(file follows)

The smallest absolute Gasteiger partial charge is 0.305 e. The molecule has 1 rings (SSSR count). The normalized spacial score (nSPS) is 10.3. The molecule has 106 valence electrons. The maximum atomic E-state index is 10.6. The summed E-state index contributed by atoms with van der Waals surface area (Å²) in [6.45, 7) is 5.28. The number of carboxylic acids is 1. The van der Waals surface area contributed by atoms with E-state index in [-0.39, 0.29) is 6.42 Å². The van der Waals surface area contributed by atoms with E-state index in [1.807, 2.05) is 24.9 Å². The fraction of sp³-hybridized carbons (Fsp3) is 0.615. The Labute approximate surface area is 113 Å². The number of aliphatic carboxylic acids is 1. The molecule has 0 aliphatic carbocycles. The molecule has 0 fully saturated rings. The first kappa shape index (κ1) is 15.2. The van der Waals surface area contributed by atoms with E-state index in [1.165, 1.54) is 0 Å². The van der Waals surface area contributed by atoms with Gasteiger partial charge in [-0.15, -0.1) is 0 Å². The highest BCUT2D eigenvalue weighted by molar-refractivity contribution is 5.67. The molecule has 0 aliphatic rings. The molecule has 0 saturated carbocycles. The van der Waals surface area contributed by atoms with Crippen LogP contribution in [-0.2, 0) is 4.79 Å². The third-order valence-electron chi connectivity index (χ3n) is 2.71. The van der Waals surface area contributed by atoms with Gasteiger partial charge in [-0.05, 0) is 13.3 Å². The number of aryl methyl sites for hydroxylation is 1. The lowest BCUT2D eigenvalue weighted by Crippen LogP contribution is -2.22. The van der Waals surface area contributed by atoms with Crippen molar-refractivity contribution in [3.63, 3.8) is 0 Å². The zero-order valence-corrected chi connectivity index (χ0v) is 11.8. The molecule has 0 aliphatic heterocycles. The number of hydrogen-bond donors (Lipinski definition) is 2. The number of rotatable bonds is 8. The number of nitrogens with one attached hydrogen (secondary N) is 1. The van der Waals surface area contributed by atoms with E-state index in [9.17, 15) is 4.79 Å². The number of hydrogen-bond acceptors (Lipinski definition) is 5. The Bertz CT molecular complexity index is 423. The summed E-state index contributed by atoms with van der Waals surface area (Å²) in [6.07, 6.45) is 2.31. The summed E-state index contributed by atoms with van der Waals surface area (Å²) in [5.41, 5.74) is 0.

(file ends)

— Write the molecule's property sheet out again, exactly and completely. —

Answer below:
The smallest absolute Gasteiger partial charge is 0.305 e. The molecule has 1 rings (SSSR count). The normalized spacial score (nSPS) is 10.3. The molecule has 106 valence electrons. The maximum atomic E-state index is 10.6. The summed E-state index contributed by atoms with van der Waals surface area (Å²) in [6.45, 7) is 5.28. The number of carboxylic acids is 1. The van der Waals surface area contributed by atoms with E-state index in [-0.39, 0.29) is 6.42 Å². The van der Waals surface area contributed by atoms with E-state index in [1.807, 2.05) is 24.9 Å². The fraction of sp³-hybridized carbons (Fsp3) is 0.615. The Labute approximate surface area is 113 Å². The number of aliphatic carboxylic acids is 1. The molecule has 0 aliphatic carbocycles. The molecule has 0 fully saturated rings. The first kappa shape index (κ1) is 15.2. The van der Waals surface area contributed by atoms with E-state index in [1.165, 1.54) is 0 Å². The van der Waals surface area contributed by atoms with Gasteiger partial charge in [-0.15, -0.1) is 0 Å². The highest BCUT2D eigenvalue weighted by molar-refractivity contribution is 5.67. The molecule has 0 aliphatic rings. The molecule has 0 saturated carbocycles. The van der Waals surface area contributed by atoms with Crippen LogP contribution in [-0.2, 0) is 4.79 Å². The third-order valence-electron chi connectivity index (χ3n) is 2.71. The van der Waals surface area contributed by atoms with Gasteiger partial charge in [-0.05, 0) is 13.3 Å². The number of aryl methyl sites for hydroxylation is 1. The lowest BCUT2D eigenvalue weighted by Crippen LogP contribution is -2.22. The van der Waals surface area contributed by atoms with Crippen molar-refractivity contribution in [3.63, 3.8) is 0 Å². The zero-order valence-corrected chi connectivity index (χ0v) is 11.8. The molecule has 0 aliphatic heterocycles. The number of hydrogen-bond donors (Lipinski definition) is 2. The number of rotatable bonds is 8. The number of nitrogens with one attached hydrogen (secondary N) is 1. The van der Waals surface area contributed by atoms with E-state index in [9.17, 15) is 4.79 Å². The number of hydrogen-bond acceptors (Lipinski definition) is 5. The Bertz CT molecular complexity index is 423. The summed E-state index contributed by atoms with van der Waals surface area (Å²) in [6.07, 6.45) is 2.31. The summed E-state index contributed by atoms with van der Waals surface area (Å²) in [5.41, 5.74) is 0.